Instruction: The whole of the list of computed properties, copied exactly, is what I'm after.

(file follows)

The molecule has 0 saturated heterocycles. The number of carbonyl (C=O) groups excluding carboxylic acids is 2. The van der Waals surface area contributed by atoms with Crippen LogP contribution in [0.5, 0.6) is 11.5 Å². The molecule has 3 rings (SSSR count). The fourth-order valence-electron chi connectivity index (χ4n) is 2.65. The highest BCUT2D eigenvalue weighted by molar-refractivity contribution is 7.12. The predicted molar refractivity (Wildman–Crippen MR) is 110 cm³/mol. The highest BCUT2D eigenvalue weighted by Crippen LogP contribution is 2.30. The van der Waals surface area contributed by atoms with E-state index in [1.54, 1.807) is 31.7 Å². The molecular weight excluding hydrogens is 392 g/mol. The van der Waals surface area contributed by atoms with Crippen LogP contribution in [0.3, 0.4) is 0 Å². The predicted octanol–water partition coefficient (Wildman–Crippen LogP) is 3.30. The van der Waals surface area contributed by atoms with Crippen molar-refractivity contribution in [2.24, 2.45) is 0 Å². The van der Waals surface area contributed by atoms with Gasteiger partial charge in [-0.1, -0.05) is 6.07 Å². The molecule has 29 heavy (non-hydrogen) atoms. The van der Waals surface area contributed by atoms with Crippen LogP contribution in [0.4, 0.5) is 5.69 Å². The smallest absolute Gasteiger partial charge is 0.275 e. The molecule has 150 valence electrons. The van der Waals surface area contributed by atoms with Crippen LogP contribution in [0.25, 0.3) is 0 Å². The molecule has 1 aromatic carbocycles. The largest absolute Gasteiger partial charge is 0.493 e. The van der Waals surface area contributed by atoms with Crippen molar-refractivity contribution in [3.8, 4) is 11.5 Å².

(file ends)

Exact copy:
The molecule has 0 saturated heterocycles. The number of carbonyl (C=O) groups excluding carboxylic acids is 2. The van der Waals surface area contributed by atoms with Crippen LogP contribution in [0.5, 0.6) is 11.5 Å². The molecule has 3 rings (SSSR count). The fourth-order valence-electron chi connectivity index (χ4n) is 2.65. The highest BCUT2D eigenvalue weighted by molar-refractivity contribution is 7.12. The predicted molar refractivity (Wildman–Crippen MR) is 110 cm³/mol. The highest BCUT2D eigenvalue weighted by Crippen LogP contribution is 2.30. The van der Waals surface area contributed by atoms with E-state index in [1.54, 1.807) is 31.7 Å². The molecular weight excluding hydrogens is 392 g/mol. The van der Waals surface area contributed by atoms with Crippen LogP contribution in [0.3, 0.4) is 0 Å². The predicted octanol–water partition coefficient (Wildman–Crippen LogP) is 3.30. The van der Waals surface area contributed by atoms with Crippen molar-refractivity contribution in [2.24, 2.45) is 0 Å². The van der Waals surface area contributed by atoms with Gasteiger partial charge in [-0.1, -0.05) is 6.07 Å². The molecule has 29 heavy (non-hydrogen) atoms. The van der Waals surface area contributed by atoms with Crippen LogP contribution in [0.4, 0.5) is 5.69 Å². The smallest absolute Gasteiger partial charge is 0.275 e. The molecule has 150 valence electrons. The van der Waals surface area contributed by atoms with Crippen LogP contribution in [0.25, 0.3) is 0 Å². The molecule has 1 aromatic carbocycles. The largest absolute Gasteiger partial charge is 0.493 e. The van der Waals surface area contributed by atoms with Crippen molar-refractivity contribution in [3.8, 4) is 11.5 Å².